In the 1980s and early 1990s, as interest rates fell, carriers began to respond to policyholders' disappointment by encouraging them to purchase UL products. In the post-2000 era, many carriers began to emphasize a secondary guarantee on new universal life policies (SGUL). These SGUL products provided that if the policyholder paid the required premium when due, the policy wouldn't lapse, even if the carrier subsequently changed its policy crediting rate, cost of insurance (mortality) or persistency assumptions and the policy had no cash value.

These SGUL products shift the investment and other traditional policy risks from the policyholders to the carriers. While policyholders and insureds were happy with their newfound certainty over future premium payments, carriers and their state insurance regulators were in conflict over how the carriers should best establish adequate reserves to reflect these long-term premium guarantees.

Over the past decade, the National Association of Insurance Commissioners15 pressured carriers to set aside more capital on their balance sheets for SGUL products. State regulators were concerned that carriers had underpriced these products in their race to grab market share and didn't fully understand the extent of policy lapse experienced with them. The expanding secondary (life settlement) market has turned policy lapse projections upside down, as policies on unhealthy insureds with currently substandard mortality now persist (in the hands of a life settlement investor) to a greater degree than policies on insureds of average health and life expectancy. The primary risk in an SGUL policy for an ILIT trustee is that someone must monitor long-term carrier financial strength and solvency.16

Carrier Perspective

Life insurance carriers are in a bind today. Their most popular product for estate-planning customers, SGUL policies, requires the highest reserves, places extra pressure on their capital and attracts special scrutiny of state insurance regulators. Moreover, the current sustained low interest rates earned by carriers on their bond portfolios means that any hoped-for spread between the minimum guaranteed crediting rate on SGUL policies and actual carrier investment yields has evaporated. In 2009, at least six major carriers discontinued or significantly modified their SGUL policies and eight major carriers increased premiums on new SGUL products.17 Despite this trend, new carriers, seeking national name brand recognition and greater market share, are jumping into the SGUL market.

Carriers unwilling to provide lifetime guarantees on new policies have pulled back from the SGUL market and some have introduced new highly competitive and flexible “hybrid” policies, featuring limited duration premium guarantees until anticipated life expectancy (perhaps age 90). If the insured is alive after age 90, the carriers project that a hybrid policy will perform much like a traditional current assumption UL policy, with sufficient cash value projected to be available at life expectancy, but the policyholder shares in the risk of future investment performance and premium adequacy beyond life expectancy. A major benefit of hybrid policies for the carriers is reduced reserve requirements when compared with SGUL policies, and there are reduced premiums for policyholders, at least through life expectancy.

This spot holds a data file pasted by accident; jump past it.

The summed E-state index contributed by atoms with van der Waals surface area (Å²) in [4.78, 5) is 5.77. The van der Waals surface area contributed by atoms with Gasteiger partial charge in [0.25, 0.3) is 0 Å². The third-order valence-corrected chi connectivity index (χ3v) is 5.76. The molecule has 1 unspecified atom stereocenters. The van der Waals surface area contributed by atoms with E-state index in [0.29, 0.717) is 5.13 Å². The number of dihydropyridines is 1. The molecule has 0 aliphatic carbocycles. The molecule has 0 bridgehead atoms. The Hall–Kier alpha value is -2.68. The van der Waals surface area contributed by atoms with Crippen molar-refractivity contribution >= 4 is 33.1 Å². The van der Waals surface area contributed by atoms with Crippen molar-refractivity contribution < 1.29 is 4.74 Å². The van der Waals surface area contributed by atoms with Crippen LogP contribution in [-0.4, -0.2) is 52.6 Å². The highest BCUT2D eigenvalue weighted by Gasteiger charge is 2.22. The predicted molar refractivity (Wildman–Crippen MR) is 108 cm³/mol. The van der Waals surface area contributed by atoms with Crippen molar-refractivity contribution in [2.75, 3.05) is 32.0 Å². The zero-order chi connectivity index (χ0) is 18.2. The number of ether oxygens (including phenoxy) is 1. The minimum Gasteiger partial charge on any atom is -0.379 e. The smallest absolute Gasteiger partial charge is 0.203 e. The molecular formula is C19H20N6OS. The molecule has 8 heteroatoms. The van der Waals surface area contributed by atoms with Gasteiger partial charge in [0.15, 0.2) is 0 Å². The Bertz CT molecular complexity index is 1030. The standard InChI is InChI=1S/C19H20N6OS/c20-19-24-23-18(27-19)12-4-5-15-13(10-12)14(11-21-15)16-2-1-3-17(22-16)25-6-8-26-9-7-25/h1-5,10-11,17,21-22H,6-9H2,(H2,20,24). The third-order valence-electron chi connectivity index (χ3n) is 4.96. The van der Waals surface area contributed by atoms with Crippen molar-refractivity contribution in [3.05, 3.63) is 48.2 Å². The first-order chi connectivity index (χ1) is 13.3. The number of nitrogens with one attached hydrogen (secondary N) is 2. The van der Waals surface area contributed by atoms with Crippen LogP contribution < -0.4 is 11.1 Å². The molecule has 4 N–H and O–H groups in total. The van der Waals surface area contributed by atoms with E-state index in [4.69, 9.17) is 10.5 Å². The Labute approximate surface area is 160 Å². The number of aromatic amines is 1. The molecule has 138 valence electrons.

Life insurance carriers continue to be concerned with the current sustained period of very low market interest rates and bond yields. A byproduct of the current low interest rate environment is that some carriers are now limiting permissible premium payment patterns, such as back-loading significant premium payments beyond life expectancy on new SGUL policies. Carriers are also restricting single pay or front-loaded premiums at a time when the minimum guaranteed crediting rate on a new policy is the same or lower than the actual returns available when investing such premiums.18

Carriers are clearly challenged: “One thing should be clear in the face of the current and uncertain future interest rate environment: Doing nothing and waiting for things to return to ‘normal’ is not a defensible strategy.”19

State Responses

Estate-planning lawyers whose clients implement TOLI plans now face an additional challenge. Banks and trust companies are increasingly unwilling to accept responsibility and liability for managing TOLI. The costs of managing TOLI, by delegation to a third-party administrator, can't be recovered from the ILIT assets or the settlor-insured. Banks and trust companies serving as ILIT trustees recognize they are in a precarious position. The UPIA holds professional trustees to a higher standard of care than non-professionals.20

National banks must also demonstrate compliance with the life insurance risk management standards of the Office of the Controller of the Currency.21 Some banks and trust companies serving as ILIT trustees now outsource their TOLI risk management and compliance responsibilities to third-party administrators. One May 2003 Trusts & Estates article22 revealed that 83.5 percent of professional ILIT trustees had no guidelines or procedures for handling TOLI, and 96.3 percent had no policy statements on how to handle life insurance investments.Banks and trust companies were in the habit of serving as ILIT trustees as a “loss leader,” in the hope of capturing other assets under management that were more profitable and deferring profitability on ILIT assets until the death benefit was paid. Institutions can no longer continue this practice if they must pay an outside third-party administrator to monitor their TOLI portfolios.